LF Seneca Funds
These funds may experience high volatility due to the composition of the portfolio or the portfolio management techniques used. Before investing you must read the key investor information document (KIID) as it contains important information regarding the funds, including charges, tax and fund specific risk warnings and will form the basis of any investment. The prospectus, KIID and application forms are available from Link Fund Solutions, the Authorised Corporate Director of the funds (0345 608 1497).
Seneca Global Income & Growth Trust plc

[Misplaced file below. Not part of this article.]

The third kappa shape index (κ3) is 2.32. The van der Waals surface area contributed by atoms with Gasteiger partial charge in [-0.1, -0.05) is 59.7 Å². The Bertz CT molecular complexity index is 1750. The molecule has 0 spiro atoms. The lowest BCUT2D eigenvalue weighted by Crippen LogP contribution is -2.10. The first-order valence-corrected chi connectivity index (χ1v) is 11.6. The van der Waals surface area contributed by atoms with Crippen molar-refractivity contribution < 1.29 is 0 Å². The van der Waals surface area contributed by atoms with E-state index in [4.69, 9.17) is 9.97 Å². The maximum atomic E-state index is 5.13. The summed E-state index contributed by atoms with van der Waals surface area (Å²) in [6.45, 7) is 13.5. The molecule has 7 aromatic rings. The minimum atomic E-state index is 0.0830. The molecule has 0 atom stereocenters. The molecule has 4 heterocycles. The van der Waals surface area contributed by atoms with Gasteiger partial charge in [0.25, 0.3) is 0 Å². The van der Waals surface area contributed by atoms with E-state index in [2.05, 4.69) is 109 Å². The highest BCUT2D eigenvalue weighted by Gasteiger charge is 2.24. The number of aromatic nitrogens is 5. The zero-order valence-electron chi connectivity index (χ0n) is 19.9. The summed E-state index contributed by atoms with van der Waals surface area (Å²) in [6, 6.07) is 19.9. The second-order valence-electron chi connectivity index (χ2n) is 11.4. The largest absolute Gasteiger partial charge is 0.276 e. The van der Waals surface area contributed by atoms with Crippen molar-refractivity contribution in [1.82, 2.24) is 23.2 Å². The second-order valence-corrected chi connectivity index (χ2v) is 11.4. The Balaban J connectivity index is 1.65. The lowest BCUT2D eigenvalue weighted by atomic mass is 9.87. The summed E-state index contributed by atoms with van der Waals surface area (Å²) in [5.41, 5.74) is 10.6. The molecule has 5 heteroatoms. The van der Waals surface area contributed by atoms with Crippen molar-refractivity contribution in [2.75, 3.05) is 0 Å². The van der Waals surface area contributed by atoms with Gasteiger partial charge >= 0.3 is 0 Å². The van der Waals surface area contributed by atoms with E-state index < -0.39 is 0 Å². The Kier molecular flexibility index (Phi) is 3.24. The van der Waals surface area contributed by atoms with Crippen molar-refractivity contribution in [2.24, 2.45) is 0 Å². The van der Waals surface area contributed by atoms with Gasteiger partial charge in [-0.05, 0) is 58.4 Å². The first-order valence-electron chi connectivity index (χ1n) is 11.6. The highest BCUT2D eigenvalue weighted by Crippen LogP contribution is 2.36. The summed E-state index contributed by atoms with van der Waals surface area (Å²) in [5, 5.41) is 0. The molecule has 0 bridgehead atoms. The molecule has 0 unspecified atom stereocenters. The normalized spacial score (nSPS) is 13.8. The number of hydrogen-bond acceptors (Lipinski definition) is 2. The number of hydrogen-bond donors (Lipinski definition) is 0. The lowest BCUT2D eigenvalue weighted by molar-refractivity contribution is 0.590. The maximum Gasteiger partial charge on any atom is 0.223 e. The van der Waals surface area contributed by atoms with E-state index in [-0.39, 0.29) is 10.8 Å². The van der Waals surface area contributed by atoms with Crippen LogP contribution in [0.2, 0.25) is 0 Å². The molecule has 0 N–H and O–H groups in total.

Before investing you should read the Trust’s listing particulars which will exclusively form the basis of any investment. Net Asset Value (NAV) performance is not linked to share price performance, and shareholders may realise returns that are lower or higher in performance. The annual investment management charge and other charges are deducted from income and capital.
Seneca Investment Managers Limited is the Investment Manager of the Funds (0151 906 2450) and is authorised and regulated by the Financial Conduct Authority and is registered in England No. 4325961 with its registered office at Tenth Floor, Horton House, Exchange Flags, Liverpool, L2 3YL. FP15/161.